We cannot know just how far the city of New Orleans and surrounding coastal communities have rebounded since the catastrophe of 2005, or how the region's demographic composition has changed, until the Census Bureau publishes 2010 census data for counties, cities, and neighborhoods in early 2011. (The 2010 data was released as this report went to press.) In an August 2010 interview with National Public Radio, Tulane University Professor of Public Health Mark VanLandingham estimated that the 2010 Census would show a population in the low 300,000s for New Orleans. That number would be "lower than what people have been anticipating," he told host Robert Siegel, noting that some current estimates are as high as 400,000.19 After completing the Nonresponse Follow-up operation, Dallas Regional Census Office officials speculated that the relatively low participation rates in New Orleans and surrounding parishes reflected a higher-than-expected vacancy rate in neighborhoods still in various stages of post-hurricane rebuilding, rather than a failure of residents to cooperate or of the Census Bureau to identify and enumerate all households.
Whatever the outcome, it is clear that community leaders and local officials took the importance of the 2010 Census to heart and made rigorous efforts to ensure the most accurate count possible despite unique and challenging conditions, both known and unexpected. Their determination and insights helped to shape the Census Bureau's approach to the enumeration in the post-Katrina Gulf Coast and attracted support from the philanthropic sector by highlighting the economic and political stakes for the region and instilling a sense of urgency during census preparations and operations among Census Bureau staff and area residents alike.
The 2010 Census will tell us a great deal about the pace of recovery in the Gulf Coast and will have significant implications for future development and ongoing progress, providing a foundation and road map for both public and private investment decisions. As we await the publication of detailed population counts in early 2011, which will allow for a more definitive evaluation of the 2010 census, The Education Fund and its partners are already looking toward the 2020 census and making recommendations based on their experiences over the past year. A set of recommendations from The Education Fund are included in the final chapter of this report.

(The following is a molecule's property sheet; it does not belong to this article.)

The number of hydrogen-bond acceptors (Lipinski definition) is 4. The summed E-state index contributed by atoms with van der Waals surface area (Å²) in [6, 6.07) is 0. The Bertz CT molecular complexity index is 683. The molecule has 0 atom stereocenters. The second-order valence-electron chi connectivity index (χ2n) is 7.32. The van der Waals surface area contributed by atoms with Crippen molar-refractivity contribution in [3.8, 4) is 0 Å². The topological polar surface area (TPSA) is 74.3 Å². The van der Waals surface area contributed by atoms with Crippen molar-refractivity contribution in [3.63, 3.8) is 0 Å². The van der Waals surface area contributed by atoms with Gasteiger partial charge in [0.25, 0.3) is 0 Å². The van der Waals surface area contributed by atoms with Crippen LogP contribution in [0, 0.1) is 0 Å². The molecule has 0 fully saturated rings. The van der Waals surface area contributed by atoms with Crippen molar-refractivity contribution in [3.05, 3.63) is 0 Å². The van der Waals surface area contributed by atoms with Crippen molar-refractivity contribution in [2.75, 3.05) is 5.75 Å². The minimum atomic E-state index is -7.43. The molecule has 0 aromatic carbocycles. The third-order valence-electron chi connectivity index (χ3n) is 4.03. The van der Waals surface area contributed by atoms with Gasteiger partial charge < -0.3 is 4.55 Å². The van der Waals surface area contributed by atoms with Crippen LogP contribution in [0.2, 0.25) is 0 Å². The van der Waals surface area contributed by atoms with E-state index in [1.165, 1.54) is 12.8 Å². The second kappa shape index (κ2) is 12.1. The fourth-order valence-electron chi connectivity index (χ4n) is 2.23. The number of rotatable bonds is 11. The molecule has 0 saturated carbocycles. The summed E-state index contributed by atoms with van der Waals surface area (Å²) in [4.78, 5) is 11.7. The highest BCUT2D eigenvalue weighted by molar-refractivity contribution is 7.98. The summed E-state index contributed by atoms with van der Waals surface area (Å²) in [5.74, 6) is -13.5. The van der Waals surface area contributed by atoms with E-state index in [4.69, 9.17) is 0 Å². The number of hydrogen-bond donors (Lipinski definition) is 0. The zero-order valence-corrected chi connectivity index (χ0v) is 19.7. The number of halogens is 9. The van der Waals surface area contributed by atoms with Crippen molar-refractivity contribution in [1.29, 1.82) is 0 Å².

11. O'Hare, William and Edwin Quiamboa, Analysis of U.S. Census Bureau Tract-Level Planning Database with Census 2000 Data, based on "hard to count" scores of 60 or higher, The Annie E. Casey Foundation, April 2009.
13. Federal Emergency Management Agency website section on 2005 disaster declarations. Accessed at www.fema.gov/news/disasters.fema?year=2005. See Katrina declarations for designated states and counties.
14. State of Metropolitan America: New Orleans, LA Metro Area fact sheet, Brookings Metropolitan Policy Program analysis of Census 200, U.S. Census Bureau Population Estimates Program, and 2008 American Community Survey data.
15. "Census tally of New Orleans addresses nearly matches locals' count," The Times-Picayune, December 15, 2009.
16. Other active local partners in Louisiana's Gulf Coast included Voice of the Ex-Offender, National Urban League, Puentas, Neighborhood Partnership Network, Vietnamese American Youth of Louisiana-New Orleans, and Mary Queen of Viet Nam Community Development Corporation. Partners in coastal Mississippi included Coastal Women for Change, NAACP-Biloxi, and Life Sowers Community Development Corporation.
17. The Census Bureau published two sets of participation rates — initial and final. The initial rate reflected the percent of households that returned a census form by mail through April 27, 2010. The final rate included "late" mail returns received through September 6, 2010. Both the initial national participation rate (72 percent) and final national participation rate (74 percent) equaled the 2000 census participation rates. However, the cut-off date for the 2000 census initial participation rates was April 18, 2000, reflecting timing differences in census operations between the two enumerations. The Census Bureau included all addresses from which it did not receive a questionnaire by the cut-off date in the universe of households that census takers would visit, even if the household mailed back the form after the cut-off date. Because "late mail returns" did not reduce the cost, scope, and difficulty of the Nonresponse Follow-up operation, and because the different cut-off dates for the mail-back phase made the final participation rates less comparable than the initial rates, The Education Fund believes it is more useful to evaluate initial participation rates in discussing the effectiveness of census operations in the Gulf Coast.
18. The Census Bureau did not calculate participation rates for U/E areas, where the count was conducted entirely door-to-door. A fuller explanation of this method is given in the section of this report on the Texas colonias.
19. "Katrina's Impact On New Orleans' Population," National Public Radio, Washington, D.C., August 24, 2010.